Yesterday’s post and some other variables have contributed to me really analyzing what I call the church. My job is focused on developing relationships with students and leaders and to help coordinate the programs that are directed toward students and more specifically, high school students. That seems trivial to describe it that way, but I’ve been pretty convicted, lately, on the word “church”.
I, like so many others, would say, “I’m going to the church to meet (fill in the blank).” And it seems like nothing to say that that way, but it means a ton when it jades our view of what the church actually is and how important my view of the church changes how I view the church.
See, of my biggest concerns from yesterday’s post, at the top of that list is a fear that we (younger generations) don’t see the importance of the entirety of the Church. We dismiss the older generations that have relegated themselves to “rules” and “legalism” and fail to experience “grace” and “genuine recognition of their lives.” And the reality is, the moment that I dismiss or even begin to show resentment for that group of people, is the moment that I am the exact person that Paul is speaking about in 1 Corinthians 12 when he talks about dividing the parts of the Body and not finding purpose in being joined to differing parts.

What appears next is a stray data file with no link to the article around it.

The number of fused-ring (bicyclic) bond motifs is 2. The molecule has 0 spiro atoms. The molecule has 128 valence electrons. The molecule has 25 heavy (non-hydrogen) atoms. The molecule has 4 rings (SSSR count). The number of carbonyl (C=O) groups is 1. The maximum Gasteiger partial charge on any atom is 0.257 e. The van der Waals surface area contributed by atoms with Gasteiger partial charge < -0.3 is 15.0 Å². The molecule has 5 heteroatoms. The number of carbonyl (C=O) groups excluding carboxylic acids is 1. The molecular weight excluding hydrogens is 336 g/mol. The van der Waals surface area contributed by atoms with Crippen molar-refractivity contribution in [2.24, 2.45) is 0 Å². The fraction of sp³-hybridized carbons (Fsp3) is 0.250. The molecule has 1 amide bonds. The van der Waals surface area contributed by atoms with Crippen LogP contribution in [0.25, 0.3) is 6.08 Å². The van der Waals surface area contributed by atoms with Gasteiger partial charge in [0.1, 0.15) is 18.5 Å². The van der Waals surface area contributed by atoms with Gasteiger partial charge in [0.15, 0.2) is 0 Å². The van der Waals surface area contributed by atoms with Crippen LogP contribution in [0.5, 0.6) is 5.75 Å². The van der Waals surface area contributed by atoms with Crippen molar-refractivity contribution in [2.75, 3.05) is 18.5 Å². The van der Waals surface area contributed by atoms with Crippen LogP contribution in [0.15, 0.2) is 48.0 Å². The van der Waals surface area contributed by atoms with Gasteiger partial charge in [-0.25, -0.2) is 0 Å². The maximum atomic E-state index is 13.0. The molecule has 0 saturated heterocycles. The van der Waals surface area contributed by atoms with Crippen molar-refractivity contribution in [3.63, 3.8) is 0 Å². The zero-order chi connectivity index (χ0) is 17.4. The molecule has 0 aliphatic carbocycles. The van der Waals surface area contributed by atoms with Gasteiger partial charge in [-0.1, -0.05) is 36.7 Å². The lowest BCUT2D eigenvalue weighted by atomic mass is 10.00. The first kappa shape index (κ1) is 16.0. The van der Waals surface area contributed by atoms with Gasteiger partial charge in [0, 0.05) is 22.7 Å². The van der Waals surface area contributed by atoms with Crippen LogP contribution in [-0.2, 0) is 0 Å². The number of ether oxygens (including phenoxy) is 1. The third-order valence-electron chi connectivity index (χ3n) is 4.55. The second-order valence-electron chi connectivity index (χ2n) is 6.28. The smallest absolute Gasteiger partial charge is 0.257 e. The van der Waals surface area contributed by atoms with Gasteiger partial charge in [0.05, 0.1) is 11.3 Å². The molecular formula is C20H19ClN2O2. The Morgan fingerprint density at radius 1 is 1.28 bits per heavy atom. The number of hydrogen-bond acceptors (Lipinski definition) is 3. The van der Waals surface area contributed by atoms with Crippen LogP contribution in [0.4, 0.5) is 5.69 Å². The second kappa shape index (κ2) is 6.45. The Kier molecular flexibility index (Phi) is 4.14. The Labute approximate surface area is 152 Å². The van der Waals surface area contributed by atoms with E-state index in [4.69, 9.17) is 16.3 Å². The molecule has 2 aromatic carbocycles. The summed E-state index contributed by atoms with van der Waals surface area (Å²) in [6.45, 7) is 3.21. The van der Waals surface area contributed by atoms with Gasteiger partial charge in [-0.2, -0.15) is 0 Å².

The reality is, the Church is no building. That was a major point to Jesus’ theology as he preached and began to describe his death, resurrection, and Second Coming. When Jesus clears the temple courts in John 2, he specifically says that he can prove his authority by raising up the temple again in three days. The point was, the teachers thought he was talking about the building when he actually was talking about his Body. Later, Peter will relate this temple that is being built up as the people of God, the Body of Christ, into the completed temple that is being rebuilt.
The point of all this is, I’m convicted to end my careless use of a word that is meant to describe something that is infinitely more powerful, uncomprehendingly transformative, and unequivocally more grace-filled, than some empty, groupings of bricks, mortar and metal. The Church is you and me and my grandparents and your cousins and our friends and the homeless man and the girl from Taco Bell.
So, I’ll see ya at the ministry that I work at. Stop by. I’ll be glad to meet you there.
Honestly, I have no idea why this is a big deal to me right now. And I really don’t think this is going to make my life, or anyone else who talks to me about the building, any easier or more accurate. But, I do know this- I want my love for Jesus and my love for his Church to permeate from my soul and my character. And apparently, this is that God wants to challenge me. So, I figured I would share!
What about you? What words are you using to describe things that perhaps should be a different way around?